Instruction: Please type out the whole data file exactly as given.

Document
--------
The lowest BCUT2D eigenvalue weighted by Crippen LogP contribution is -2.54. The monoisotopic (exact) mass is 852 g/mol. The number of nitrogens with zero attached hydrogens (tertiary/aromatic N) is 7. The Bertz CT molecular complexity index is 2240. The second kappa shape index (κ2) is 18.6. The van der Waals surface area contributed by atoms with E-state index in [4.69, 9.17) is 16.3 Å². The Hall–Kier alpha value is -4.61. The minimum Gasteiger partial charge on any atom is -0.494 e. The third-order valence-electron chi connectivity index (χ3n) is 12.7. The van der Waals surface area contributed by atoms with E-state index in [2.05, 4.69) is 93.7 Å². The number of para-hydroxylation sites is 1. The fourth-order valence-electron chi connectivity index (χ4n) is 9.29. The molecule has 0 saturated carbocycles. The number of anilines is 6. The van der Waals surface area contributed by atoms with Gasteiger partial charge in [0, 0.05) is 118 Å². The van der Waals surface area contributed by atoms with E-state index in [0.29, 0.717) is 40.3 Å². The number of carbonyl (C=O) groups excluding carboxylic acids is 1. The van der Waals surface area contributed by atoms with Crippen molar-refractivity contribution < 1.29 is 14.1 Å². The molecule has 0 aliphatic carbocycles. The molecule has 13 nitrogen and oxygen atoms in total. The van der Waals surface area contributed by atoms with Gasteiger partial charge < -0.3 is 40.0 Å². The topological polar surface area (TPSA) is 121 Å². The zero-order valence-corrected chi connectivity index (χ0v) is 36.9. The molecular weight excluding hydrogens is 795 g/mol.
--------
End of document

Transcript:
The lowest BCUT2D eigenvalue weighted by Crippen LogP contribution is -2.54. The monoisotopic (exact) mass is 852 g/mol. The number of nitrogens with zero attached hydrogens (tertiary/aromatic N) is 7. The Bertz CT molecular complexity index is 2240. The second kappa shape index (κ2) is 18.6. The van der Waals surface area contributed by atoms with E-state index in [4.69, 9.17) is 16.3 Å². The Hall–Kier alpha value is -4.61. The minimum Gasteiger partial charge on any atom is -0.494 e. The third-order valence-electron chi connectivity index (χ3n) is 12.7. The van der Waals surface area contributed by atoms with E-state index in [2.05, 4.69) is 93.7 Å². The number of para-hydroxylation sites is 1. The fourth-order valence-electron chi connectivity index (χ4n) is 9.29. The molecule has 0 saturated carbocycles. The number of anilines is 6. The van der Waals surface area contributed by atoms with Gasteiger partial charge in [0, 0.05) is 118 Å². The van der Waals surface area contributed by atoms with E-state index in [0.29, 0.717) is 40.3 Å². The number of carbonyl (C=O) groups excluding carboxylic acids is 1. The van der Waals surface area contributed by atoms with Crippen molar-refractivity contribution < 1.29 is 14.1 Å². The molecule has 0 aliphatic carbocycles. The molecule has 13 nitrogen and oxygen atoms in total. The van der Waals surface area contributed by atoms with Gasteiger partial charge < -0.3 is 40.0 Å². The topological polar surface area (TPSA) is 121 Å². The zero-order valence-corrected chi connectivity index (χ0v) is 36.9. The molecular weight excluding hydrogens is 795 g/mol.